Rita Hunter

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Rita Hunter CBE (15 August 1933 – 29 April 2001) was a British operatic dramatic soprano.

Rita Hunter was born in Wallasey, Merseyside and lived in Limekiln Lane. During her childhood, her parents, both fans of music-hall, would take Rita to many of the final tours of the last music-hall artists.[1] She studied singing in Liverpool with Edwin Francis and later in London with Redvers Llewellyn and Clive Carey. She joined the Sadler's Wells Opera Company in 1957, and sang in the chorus with them for two years before touring with the Carl Rosa Opera Company. She then obtained a grant from the Countess of Munster Trust, which made it possible for her to study for a year with Dame Eva Turner. After this she went back to the Company as a principal, where her roles included Senta in The Flying Dutchman, Musetta in La bohème, Odabella in Attila, Fata Morgana in The Love for Three Oranges, Donna Anna in Don Giovanni, Amelia in A Masked Ball, Santuzza in Cavalleria rusticana, Elizabeth in Don Carlos and Leonora in Il trovatore.

Rita Hunter will be remembered as one of the major Wagnerian sopranos of the later 20th century, especially for her performances as all three of the Brünnhildes in the Ring cycle, conducted by Reginald Goodall at the English National Opera.[2] In this production she was partnered by Alberto Remedios (who had studied singing at the same time as Hunter in Liverpool with Edwin Francis) as Siegfried, and Norman Bailey as Wotan. The recordings based on this production, with the same artists, are regarded as amongst the finest available, even though they are sung, in accordance with ENO practice, in English.

In an interview in 1979 Hunter expressed her dissatisfaction with having to sing the same part in both English and the original languages. "I find it very difficult learning a role in different languages. The phrasing is different - one has to take breath in a different place." She also recalled having to know "Santuzza in three different English translations as well as in Italian". She found Italian easier to learn and memorize than German.[1]

In the Glen Byam Shaw Ring production, the quality of Hunter's singing and interpretation enabled audiences to set aside her outsize stature (which conformed to all prejudices about Wagnerian sopranos), and few have matched her conviction as Brünnhilde. She made her debut at the New York Metropolitan Opera on December 19, 1972, in Die Walküre, with great success (conductor Erich Leinsdorf and Dame Gwyneth Jones as Sieglinde). She performed the Götterdämmerung Brünnhilde at Covent Garden, and also sang the part of Senta there at short notice. Hunter's later Metropolitan Opera performances of Die Walküre in 1975 featured Birgit Nilsson as Sieglinde and were conducted by Sixten Ehrling.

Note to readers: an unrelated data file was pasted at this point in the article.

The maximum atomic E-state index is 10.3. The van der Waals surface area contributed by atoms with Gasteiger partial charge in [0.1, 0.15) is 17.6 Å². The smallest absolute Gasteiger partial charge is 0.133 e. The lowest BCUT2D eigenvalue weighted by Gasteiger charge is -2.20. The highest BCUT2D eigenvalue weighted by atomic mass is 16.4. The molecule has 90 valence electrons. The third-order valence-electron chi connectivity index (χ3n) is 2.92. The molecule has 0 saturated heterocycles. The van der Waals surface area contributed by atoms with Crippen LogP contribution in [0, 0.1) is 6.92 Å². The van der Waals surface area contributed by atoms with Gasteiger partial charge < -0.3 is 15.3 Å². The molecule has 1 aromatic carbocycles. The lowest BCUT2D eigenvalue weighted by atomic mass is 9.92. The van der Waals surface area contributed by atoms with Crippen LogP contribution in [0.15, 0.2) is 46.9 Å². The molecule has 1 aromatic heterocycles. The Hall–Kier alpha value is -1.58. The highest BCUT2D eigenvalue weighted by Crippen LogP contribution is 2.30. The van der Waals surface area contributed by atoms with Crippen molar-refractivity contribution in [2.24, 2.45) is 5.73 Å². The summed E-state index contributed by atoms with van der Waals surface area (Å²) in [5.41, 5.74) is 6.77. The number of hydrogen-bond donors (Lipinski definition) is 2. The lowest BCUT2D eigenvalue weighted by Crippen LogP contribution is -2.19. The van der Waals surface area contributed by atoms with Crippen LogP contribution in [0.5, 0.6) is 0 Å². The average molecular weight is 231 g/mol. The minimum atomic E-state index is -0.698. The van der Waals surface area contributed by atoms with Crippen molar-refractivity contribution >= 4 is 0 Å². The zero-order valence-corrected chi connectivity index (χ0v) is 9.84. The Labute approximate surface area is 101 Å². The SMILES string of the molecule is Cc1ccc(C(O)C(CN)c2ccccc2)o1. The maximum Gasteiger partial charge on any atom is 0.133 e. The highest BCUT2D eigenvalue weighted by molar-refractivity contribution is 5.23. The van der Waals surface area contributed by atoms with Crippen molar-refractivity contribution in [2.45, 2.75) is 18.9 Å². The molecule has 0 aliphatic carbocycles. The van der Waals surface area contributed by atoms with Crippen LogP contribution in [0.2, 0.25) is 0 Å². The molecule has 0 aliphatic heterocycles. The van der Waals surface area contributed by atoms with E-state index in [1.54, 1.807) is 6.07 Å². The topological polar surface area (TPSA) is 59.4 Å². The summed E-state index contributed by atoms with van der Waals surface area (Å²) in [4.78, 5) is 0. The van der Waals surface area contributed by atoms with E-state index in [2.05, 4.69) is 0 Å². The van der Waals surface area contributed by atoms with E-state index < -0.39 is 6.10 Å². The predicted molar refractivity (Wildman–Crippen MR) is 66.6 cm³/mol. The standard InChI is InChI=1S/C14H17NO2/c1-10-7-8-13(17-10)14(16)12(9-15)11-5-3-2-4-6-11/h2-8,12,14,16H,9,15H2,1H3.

She also performed in Wagner and other operas in Munich, Seattle, New Orleans, San Francisco, and with the Welsh National Opera. In a memorable San Francisco season, she played the roles of Norma and Sieglinde in the same week.

Among conductors with whom she worked whom she found sympathetic to the singer, she cited Carlo Felice Cillario and Richard Bonynge.[1]

In 1980 she was appointed a Commander of the Order of the British Empire (CBE).

In 1981 she moved to Sydney and joined the Australian Opera. In 1986 she published her memoirs, Wait till the sun shines, Nellie. She died in Sydney in 2001, aged 67.

Notes[edit]

  1. ^ a b c Rita Hunter talks to John Greenhalgh. Music and Musicians, March 1979, p26-27.
  2. ^ Mini-biography in EMI Reginald Goodall Die Walküre insert booklet, London 1976.

References[edit]

  • Forbes, Elizabeth, ‘Hunter, Rita Nellie (1933–2001)’, Oxford Dictionary of National Biography, online edition, Oxford University Press, Jan 2005 (accessed 30 June 2007)
  • 'In Memoriam: Rita Hunter', The Musical Times, online edition Summer 2001 (accessed 30 June 2007)
  • Griffiths, Paul, 'Rita Hunter, 67, Soprano Skilled in Wagner', The New York Times, May 6, 2001 (accessed 23 March 2008)
  • Die Walküre cond. Reginald Goodall, Booklet of explanatory notes to item SLS 5063, (EMI, London 1976).

External links[edit]